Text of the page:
By Jim Boyce
Making his first visit to mainland China, critic Robert Parker led 50 people on a “trade tasting” of eight wines in Beijing on Monday at ASC, the distribution company that organized his trip to Shanghai and the capital. Parker says he looks for wines that are “pure” and “respect the integrity“ of the grapes from which they are made. “You take one sip, one smell, and it pulls you back like a magnet.”
Maybe it was Monday morning funk or simply nervousness, but the crowd was quiet despite Parker’s laid-back approach and encouragement, prompting him to quip that his American audiences were much rowdier. Things perked up in the Q&A session. Below are his answers to my two questions and to those of a few other people. (Unfortunately, I have nothing on the wines tasted as I again left my notes on the table – I guess I need to start writing them on my palms.)
Have you tried Chinese wine or visited Chinese wineries and, if so, what did you think?
“I have to plead ignorance,” said Parker. “After this tasting, I will get to try a few things [in the afternoon]*.” He added that he wanted to try some bad local wines to see what they are like.
Parker said wine quality in China will go up every year. He cited the U.S. market of 30 years ago, which had a lot of “terrible” jug wine and has since seen quality grow by leaps and bounds.
* I would guess he tried at least a few wines from Sino-French Demonstration Vineyard, an operation just outside Beijing that ASC aims to buy.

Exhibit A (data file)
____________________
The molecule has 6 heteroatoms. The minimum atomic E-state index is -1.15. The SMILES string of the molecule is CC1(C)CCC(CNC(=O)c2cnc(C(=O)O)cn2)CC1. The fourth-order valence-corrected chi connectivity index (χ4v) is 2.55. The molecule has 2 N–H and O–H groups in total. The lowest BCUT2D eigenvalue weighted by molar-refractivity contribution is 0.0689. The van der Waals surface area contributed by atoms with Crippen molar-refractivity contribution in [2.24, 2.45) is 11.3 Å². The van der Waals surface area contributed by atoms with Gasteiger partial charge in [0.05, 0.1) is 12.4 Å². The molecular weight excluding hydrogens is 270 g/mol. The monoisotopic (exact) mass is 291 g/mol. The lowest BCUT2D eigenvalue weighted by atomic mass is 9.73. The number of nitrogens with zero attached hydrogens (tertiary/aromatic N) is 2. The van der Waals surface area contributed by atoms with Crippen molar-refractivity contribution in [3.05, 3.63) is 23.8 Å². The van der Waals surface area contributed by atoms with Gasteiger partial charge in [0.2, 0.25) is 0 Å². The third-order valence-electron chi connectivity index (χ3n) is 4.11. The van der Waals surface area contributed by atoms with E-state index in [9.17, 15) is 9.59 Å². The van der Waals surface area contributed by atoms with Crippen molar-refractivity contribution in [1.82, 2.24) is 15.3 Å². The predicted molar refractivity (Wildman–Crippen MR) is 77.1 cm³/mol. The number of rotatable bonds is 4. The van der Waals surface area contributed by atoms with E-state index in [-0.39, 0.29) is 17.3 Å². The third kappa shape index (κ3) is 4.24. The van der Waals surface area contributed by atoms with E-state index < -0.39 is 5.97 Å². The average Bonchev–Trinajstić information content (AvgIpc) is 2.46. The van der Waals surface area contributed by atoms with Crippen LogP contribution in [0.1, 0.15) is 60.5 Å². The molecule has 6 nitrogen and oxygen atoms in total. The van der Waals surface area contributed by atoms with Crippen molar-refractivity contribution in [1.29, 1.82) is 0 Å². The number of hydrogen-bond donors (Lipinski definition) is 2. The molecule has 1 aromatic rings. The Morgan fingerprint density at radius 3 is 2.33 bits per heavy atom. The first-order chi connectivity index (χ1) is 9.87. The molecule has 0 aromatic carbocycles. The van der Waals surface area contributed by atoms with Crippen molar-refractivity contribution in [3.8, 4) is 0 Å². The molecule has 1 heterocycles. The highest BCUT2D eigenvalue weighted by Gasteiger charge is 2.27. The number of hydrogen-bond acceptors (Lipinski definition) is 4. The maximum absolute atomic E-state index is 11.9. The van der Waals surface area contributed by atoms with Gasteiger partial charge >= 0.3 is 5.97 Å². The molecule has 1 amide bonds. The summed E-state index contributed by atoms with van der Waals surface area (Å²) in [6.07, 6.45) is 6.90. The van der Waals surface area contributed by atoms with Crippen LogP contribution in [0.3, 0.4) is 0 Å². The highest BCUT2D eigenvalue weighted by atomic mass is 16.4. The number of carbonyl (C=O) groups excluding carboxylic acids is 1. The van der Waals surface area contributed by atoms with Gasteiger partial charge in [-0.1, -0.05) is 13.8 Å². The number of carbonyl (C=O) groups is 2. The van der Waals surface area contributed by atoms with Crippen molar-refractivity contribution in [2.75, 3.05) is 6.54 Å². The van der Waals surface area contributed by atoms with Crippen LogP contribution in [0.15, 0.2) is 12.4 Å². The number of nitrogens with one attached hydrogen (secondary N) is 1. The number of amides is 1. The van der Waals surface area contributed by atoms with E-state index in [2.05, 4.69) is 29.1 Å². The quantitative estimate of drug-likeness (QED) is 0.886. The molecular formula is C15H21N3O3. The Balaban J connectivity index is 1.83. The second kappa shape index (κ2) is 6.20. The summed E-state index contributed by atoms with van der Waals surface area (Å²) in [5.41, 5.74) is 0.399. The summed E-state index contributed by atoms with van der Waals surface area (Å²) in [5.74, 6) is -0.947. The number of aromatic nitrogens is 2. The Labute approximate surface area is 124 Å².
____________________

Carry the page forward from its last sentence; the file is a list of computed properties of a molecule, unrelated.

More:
You are seen to have a major influence on Bordeaux prices, Asia is increasingly buying Bordeaux, and thus your scores have a big impact here. What is your response to those who say you have too much influence?
“It’s gratifying that they pay attention, but it’s a bit scary that people say a point difference [in my scores out of 100] can result in a difference of millions [of dollars for a winery],” he said. “I think there is excessive attention paid to what I do, but it is better that the attention is paid to me than someone else.”
He said wine critics need to be true to themselves: “At the end of the day, you need to write what you believe, and let the consumer and market decide.”
Re a Chinese edition of The Emperor of Wine to be published in Taiwan:
“It’s an unauthorized biography of me from three years ago,” said Parker. He said the author initially contacted him and said the book would focus on the wine industry, but this statement was “not truthful.” He said the book is “reasonably well done” and subsequent books about him “have not been terribly nice”, and that he accepts such things as part and parcel of success.
Parker also mentioned the ASC wine dinner he attended two days earlier on the Great Wall of China. “The book is called The Emperor of Wine and [at the Great Wall] I thought, ‘I finally arrived,’” he said with a laugh.
Re how he plans to engage China’s wine market:
He said his Web site has an “enormous database” that can be translated. He pointed to cell phones as a way to disperse the information. He also cited the importance of visiting China, doing tastings and seminars, “and letting people see who you are – a wine lover.”
“China is well ahead of where the U.S. was 30 years ago. A lot of Americans in my generation traveled to Europe and got interested in wine. Here, you are moving much faster,” he said. “I want to play a part. I want to show my passion for wine.”
The trade tasting included the following wines tried in pairs to help participants distinguish wine-making styles used in different countries.
Trimbach Riesling AOC
Leeuwin Estate Art Series Riesling 2006
Jadot Chablis 1er Cru Fourchuame
Beringer 2006 Private Reserve Chardonnay
Guigal Crozes Hermitage Rouge
Torbreck Woodcutters Shiraz 2006
Gaja Promis Toscana IGT
Shafer Merlot 2005
- Peking Parker and The Great Wall of China: The Secret of ‘Big Bob”
- Wine on The Wall: Robert Parker comes to China